In our bodies, citrulline is converted to arginine and blood plasma arginine levels lead to an increase in nitric oxide. As nitric oxide increases, our blood vessels begin to dilate leading to an increase in blood flow.

People often ask “why don’t we just supplement with arginine instead of citrulline?” The easiest way to answer that is because citrulline is more bioavailable through supplementation and will yield a higher arginine concentration.

The clinical dosage of citrulline to yield its endurance and blood flow benefits is in the range of 3-5g where citrulline malate (combination with malic acid) is 6-8g.  

Nitric Oxide Blood flow

3. Betaine Anhydrous

Betaine Anhydrous is an amino acid that is naturally occurring in several plant species. It serves to provide an increase in power output, pumps and muscular work capacity also known as volume.

First off, betaine acts as an osmolyte. This means it helps regulate fluid balance by pulling water into the muscle cells. This increases muscle volume from the increase in water retention. This process is also called water based pumps as opposed to nitric oxide based pumps.

Betaine has also been widely known for its positive effect on power output during the testing of 1-rep max lifts and time until failure. One study noted the significance of betaine on power output on bench press along with increased time until failure on back squats (8).

Another study tested betaine on endurance specific athletes over the course of a 2 week period and found that betaine increased sprint power of cyclists in as little as 1 week (9).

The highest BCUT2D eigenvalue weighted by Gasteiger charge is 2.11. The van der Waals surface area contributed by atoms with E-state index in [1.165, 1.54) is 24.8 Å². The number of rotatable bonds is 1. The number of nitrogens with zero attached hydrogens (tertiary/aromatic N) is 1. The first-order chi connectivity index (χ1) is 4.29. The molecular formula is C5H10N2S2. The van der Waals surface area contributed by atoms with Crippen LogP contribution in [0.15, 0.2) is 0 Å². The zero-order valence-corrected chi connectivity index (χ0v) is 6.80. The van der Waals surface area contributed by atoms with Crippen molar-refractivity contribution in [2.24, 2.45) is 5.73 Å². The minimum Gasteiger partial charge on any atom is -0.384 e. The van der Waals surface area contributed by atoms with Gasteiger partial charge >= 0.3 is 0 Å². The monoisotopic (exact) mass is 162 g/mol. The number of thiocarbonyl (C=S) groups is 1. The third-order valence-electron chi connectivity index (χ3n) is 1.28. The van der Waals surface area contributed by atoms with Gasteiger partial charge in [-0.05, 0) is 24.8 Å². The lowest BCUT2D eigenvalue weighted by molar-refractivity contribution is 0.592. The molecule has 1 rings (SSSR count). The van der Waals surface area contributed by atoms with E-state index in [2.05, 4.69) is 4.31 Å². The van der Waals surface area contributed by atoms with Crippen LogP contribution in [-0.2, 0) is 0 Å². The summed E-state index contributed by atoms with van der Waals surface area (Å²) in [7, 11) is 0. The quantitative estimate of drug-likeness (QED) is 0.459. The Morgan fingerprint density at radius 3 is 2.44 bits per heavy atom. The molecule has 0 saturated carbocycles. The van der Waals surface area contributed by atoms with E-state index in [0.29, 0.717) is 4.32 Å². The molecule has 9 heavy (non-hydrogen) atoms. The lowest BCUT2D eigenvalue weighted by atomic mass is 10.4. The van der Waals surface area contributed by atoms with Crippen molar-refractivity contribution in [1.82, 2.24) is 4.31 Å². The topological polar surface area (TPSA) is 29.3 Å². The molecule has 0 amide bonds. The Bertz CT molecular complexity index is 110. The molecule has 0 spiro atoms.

Not only has betaine been clinically researched to prove its effectiveness, but also proves to have benefits in multiple areas. This has made it a very common ingredient for athletes regardless of their goals.

Betaine dosages range from 1-3g for performance benefits.

4. Beta-Alanine

The ingredient most people associate with the “itchy” sensation of consuming a pre-workout, provides much more than just that.

Beta-alanine is an ingredient that provides athletic benefits across multiple types of athletes.

One of the main benefits of beta-alanine is that it has been shown to reduce exercise induced fatigue, when too much lactic acid builds up in the body from the process of creating lactate for energy. Not only will lactic acid increase fatigue, but can also increase muscle soreness as well.

In a study based on high intensity cycling, supplementing with beta-alanine significantly reduced lactic acid induced fatigue compared to the placebo group. This led to the findings of beta-alanine being an ergogenic aid in athletics (10).

It is important to note that beta-alanine has a cumulative effect similar to creatine, and must be taken consistently for its benefits.

The saturation point of beta-alanine has been found to be roughly between 90g and 179g over the course of 28 days. This would equate to a dose of 3.2g and 6.4g daily until saturation with benefits increasing from the higher dosage.

5. L-Tyrosine

L-Tyrosine is an amino acid that produces noradrenaline and dopamine which leads to improved cognitive function.

Who wouldn't want better focus in the gym?!

L-Tyrosine is not only commonly found in both stimulant and non-stimulant pre-workouts but in energy drinks, vitamins, and daily health supplements as well.

In addition to being a nootropic and having benefits on its own, when paired with other cognitive enhancing ingredients or stimulants, it can work in a synergistic way.

Energy and Focus!

When supplementing with tyrosine, the dosages can range from 500-2,000mg. It is commonly recommended to search for a pre-workout that includes around 1,000mg for a cognitive benefit.

Your Next Pre-Workout

Now that you have a basic understanding of common pre-workout ingredients and dosages, you’ll be better suited to pick your next pre-workout!

Sometimes simple is better when picking a pre-workout because not all ingredients are created equal when evaluating their effectiveness.

Depending on your goals,  Wrecked andPump Serum are both great options that include these clinically researched and proven ingredients.